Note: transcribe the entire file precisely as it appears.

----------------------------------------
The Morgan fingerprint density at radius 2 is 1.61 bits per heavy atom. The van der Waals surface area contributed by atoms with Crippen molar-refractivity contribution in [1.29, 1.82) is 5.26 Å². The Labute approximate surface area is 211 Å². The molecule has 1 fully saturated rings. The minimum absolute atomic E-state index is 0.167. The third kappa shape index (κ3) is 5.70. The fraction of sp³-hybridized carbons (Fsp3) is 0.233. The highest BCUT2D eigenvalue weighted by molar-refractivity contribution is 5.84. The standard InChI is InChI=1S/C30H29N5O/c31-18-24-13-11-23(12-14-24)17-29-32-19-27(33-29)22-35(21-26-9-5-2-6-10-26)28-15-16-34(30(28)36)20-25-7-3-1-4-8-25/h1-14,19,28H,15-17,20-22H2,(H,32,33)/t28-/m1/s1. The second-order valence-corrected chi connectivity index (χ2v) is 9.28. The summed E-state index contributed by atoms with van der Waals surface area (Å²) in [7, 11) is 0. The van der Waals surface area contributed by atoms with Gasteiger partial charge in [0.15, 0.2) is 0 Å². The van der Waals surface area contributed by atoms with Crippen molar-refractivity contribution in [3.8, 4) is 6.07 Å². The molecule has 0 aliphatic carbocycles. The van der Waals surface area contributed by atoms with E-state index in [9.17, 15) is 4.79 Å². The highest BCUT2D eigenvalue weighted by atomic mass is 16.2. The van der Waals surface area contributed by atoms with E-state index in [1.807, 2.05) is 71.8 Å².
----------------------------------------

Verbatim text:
The Morgan fingerprint density at radius 2 is 1.61 bits per heavy atom. The van der Waals surface area contributed by atoms with Crippen molar-refractivity contribution in [1.29, 1.82) is 5.26 Å². The Labute approximate surface area is 211 Å². The molecule has 1 fully saturated rings. The minimum absolute atomic E-state index is 0.167. The third kappa shape index (κ3) is 5.70. The fraction of sp³-hybridized carbons (Fsp3) is 0.233. The highest BCUT2D eigenvalue weighted by molar-refractivity contribution is 5.84. The standard InChI is InChI=1S/C30H29N5O/c31-18-24-13-11-23(12-14-24)17-29-32-19-27(33-29)22-35(21-26-9-5-2-6-10-26)28-15-16-34(30(28)36)20-25-7-3-1-4-8-25/h1-14,19,28H,15-17,20-22H2,(H,32,33)/t28-/m1/s1. The second-order valence-corrected chi connectivity index (χ2v) is 9.28. The summed E-state index contributed by atoms with van der Waals surface area (Å²) in [7, 11) is 0. The van der Waals surface area contributed by atoms with Gasteiger partial charge in [0.15, 0.2) is 0 Å². The van der Waals surface area contributed by atoms with Crippen molar-refractivity contribution in [3.8, 4) is 6.07 Å². The molecule has 0 aliphatic carbocycles. The van der Waals surface area contributed by atoms with E-state index in [9.17, 15) is 4.79 Å². The highest BCUT2D eigenvalue weighted by atomic mass is 16.2. The van der Waals surface area contributed by atoms with E-state index in [1.807, 2.05) is 71.8 Å².